Wednesday, April 26, 2017

La flûte à six schtroumpfs/The Smurfs and the Magic Flute (1976)

Note:  There are two English dubs.  The most notable difference is that in one, Peewit is called William and McCreep is called Oily Creep.

Many years ago, there was a man named Pierre ’Peyo’ Culliford.  In 1952, Peyo introduced the world to Johan and Peewit.  Six years later, The Smurfs made their debut.  Long before the Smurfs got their current CGI/live-action movie franchise, there was an animated film called The Smurfs and the Magic Flute.  First released in 1976, it was based on the comic stories of Johan, Peewit and The Smurfs.

It starts with Johan winning a competition and Peewit subsequently demonstrating what a horrible musician he is.  When a traveling merchant shows up with his wares, the king immediately sends the merchant away.  It isn’t until a few minutes later that he and Johan realize that a six-holed flute has been left behind.  The king tries to destroy it, but ends up attracting Peewit’s attention.  He discovers the flute, which he washes off and starts playing.  It’s soon discovered that the flute can make people dance until they collapse of exhaustion.

Enter Matthew McCreep, who has been looking for the flute.  He comes to the castle and soon manages to get the flute from Peewit.  You’d think that this would be a good thing, as Peewit is having fun making people dance.  The thing is that McCreep is a thief.   It’s McCreep’s intent to use the flute to steal people’s valuables.  They can’t resist if they’re sleeping.  Right?

The king sends Johan and Peewit off to find and recover the flute.  The problem is that when they do find the flute, McCreep is able to use it to foil them.  So, Johan and Peewit visit Homnibus, a wizard who is able to send them to the Smurf’s village.  Since the Smurfs built the flute, they may be able to find some way of counteracting its powers.  It turns out that there’s no way to negate the effects.  For this reason, they have also been looking for the flute.

The Smurfs can, however, build another flute with the same powers, so as to put Johan and Peewit on equal footing with McCreep.  The bad news is that Johan and Peewit are now on a schedule.  Word is that McCreep is going to fund an army to take over the king’s castle.  They manage to track him to an island, where McCreep and Peewit engage in a flute battle with Peewit just barely winning.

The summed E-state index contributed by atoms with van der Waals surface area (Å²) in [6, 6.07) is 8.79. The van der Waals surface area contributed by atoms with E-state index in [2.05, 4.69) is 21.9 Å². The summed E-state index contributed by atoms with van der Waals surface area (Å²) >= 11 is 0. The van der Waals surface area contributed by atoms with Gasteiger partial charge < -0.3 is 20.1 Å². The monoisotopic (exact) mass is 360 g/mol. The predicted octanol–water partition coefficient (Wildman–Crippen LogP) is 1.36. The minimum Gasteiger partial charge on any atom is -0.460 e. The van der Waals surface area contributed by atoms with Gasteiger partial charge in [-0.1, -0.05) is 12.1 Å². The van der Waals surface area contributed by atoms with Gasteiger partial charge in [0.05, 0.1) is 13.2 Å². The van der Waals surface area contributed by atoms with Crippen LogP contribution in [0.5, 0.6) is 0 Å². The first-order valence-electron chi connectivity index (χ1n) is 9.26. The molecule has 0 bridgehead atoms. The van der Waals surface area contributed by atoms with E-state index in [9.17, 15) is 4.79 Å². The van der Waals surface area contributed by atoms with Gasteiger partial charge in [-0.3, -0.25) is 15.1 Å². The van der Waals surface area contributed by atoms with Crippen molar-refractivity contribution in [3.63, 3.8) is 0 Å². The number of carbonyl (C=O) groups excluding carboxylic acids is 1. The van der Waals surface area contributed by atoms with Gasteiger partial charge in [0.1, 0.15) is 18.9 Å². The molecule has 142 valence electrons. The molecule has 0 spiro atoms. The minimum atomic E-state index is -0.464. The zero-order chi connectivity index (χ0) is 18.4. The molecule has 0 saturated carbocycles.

There’s a certain nostalgia factor in watching this movie.  The video quality of the version Netflix has isn’t particularly good.  (I don’t know if a good transfer even exists, as the film is from 1976.)  I remember the Smurfs primarily from the Hanna-Barbera cartoon in the 1980s.  I also remember having seen the movie.  I don’t recall how good the quality was back then, but I do remember having liked the movie.

The story is appropriate for younger children.  (It has a G rating.)  I don’t recall any violence onscreen.  (The worst would be the vendor being chased out of town.)  The story is simple and easy to follow.  It’s fairly entertaining for a child, although I don’t know if most children will put up with the animation.  There’s a pretty big disparity between what was available in 1976 and what’s available today.

The animated series ran for several years.  I’m not sure I’d watch it if it became available; it’s clearly meant for children without much regard for adults.  This is basically the kind of movie a parent of the 1980s would leave their child to watch for an hour and a half without worrying about it.  What vague memories I had of the TV series were the same.  It was a very basic plot meant for children.  I don’t know that it would hold much entertainment for me as an adult.  I’d probably get bored with it after the second or third episode.

As for today’s children, I think it’s going to be hit or miss.  If you can still get it streaming on Netflix, it’s worth a shot.  I don’t know that I’d recommend buying it on DVD, though.  I don’t know how many children will take well to it, as it has a very dated feel to it.

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